“This does not mean I shy away from rigorous study. I love rigorous study. It is just that I don’t confuse taking a test with learning. I try not to forget the things that can’t be measured: poetry in the heart, deep discussions, time for thoughtful reflections, love of beauty, the fellowship of suffering, the euphoric feeling of using the right word, honest toil, gentle breezes and warm days.”

Beautiful, and right on the mark.

This is exactly what I am getting at when I talk about striving for a joyful atmosphere in our home. As Cindy points out, Charlotte Mason has a great deal to say about the importance of “atmosphere” in education: Education itself, she says, is an atmosphere; it is a life. “Atmosphere,” writes Michele Quigley,

“is many faceted, from the actual physical aspects of the home to the tone and spirit of family life. In creating an atmosphere of learning, the child has easy access to the materials needed. Books are put where the child can get at them, art supplies are easily reached and musical instruments placed in a special but accessible area. There are beautiful art prints to look at and beautiful music with which to inspire the mind and soul.”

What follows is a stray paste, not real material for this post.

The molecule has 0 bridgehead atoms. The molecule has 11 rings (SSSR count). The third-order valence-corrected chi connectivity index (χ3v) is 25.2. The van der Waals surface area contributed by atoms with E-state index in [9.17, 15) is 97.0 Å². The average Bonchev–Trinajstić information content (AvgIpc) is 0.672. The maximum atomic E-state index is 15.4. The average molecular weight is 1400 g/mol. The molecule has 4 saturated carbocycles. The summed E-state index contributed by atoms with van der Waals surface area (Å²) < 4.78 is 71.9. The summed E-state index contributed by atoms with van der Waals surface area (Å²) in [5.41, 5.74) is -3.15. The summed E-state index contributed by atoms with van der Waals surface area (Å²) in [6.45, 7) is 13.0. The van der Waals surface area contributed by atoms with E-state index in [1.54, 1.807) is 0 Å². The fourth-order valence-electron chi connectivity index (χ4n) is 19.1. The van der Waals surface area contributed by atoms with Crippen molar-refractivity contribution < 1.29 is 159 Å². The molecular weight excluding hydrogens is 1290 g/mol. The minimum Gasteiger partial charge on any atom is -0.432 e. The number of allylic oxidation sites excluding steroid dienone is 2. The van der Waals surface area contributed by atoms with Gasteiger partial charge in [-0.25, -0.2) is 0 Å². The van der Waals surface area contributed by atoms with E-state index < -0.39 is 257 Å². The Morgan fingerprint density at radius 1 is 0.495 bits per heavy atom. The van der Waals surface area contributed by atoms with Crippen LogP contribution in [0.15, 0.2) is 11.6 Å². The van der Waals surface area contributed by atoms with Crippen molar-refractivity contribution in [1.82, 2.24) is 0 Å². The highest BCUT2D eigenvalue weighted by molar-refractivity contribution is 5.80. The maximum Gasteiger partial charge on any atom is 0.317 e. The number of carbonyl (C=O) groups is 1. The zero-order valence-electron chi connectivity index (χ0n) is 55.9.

There it is again, that mind/soul connection that Cindy spoke of in her post. I am reminded of Madeleine L’Engle’s Austin family (Meet the Austins, The Moon by Night, A Ring of Endless Light—which last is one of my three Most Deeply Moving picks from Semicolon’s recent booklist). Life in the Austin household means symphonies booming in the background during housecleaning, family in-jokes about literature and art, animated dinner-table discussions about The Big Questions of Life, evening sing-alongs, a house furnished in books, and car rides punctuated by quotes from ancient philosophers. I wonder, sometimes, just how much my own idea of family life was shaped by my multiple readings of that series during adolescence. I reread them all last winter and found myself grinning at the depiction of an atmosphere I’ve been striving toward in my own home for some ten years. Well looky there, I thought. Here I’ve been trying to Meet the Austins in my own living room, and I didn’t even realize it.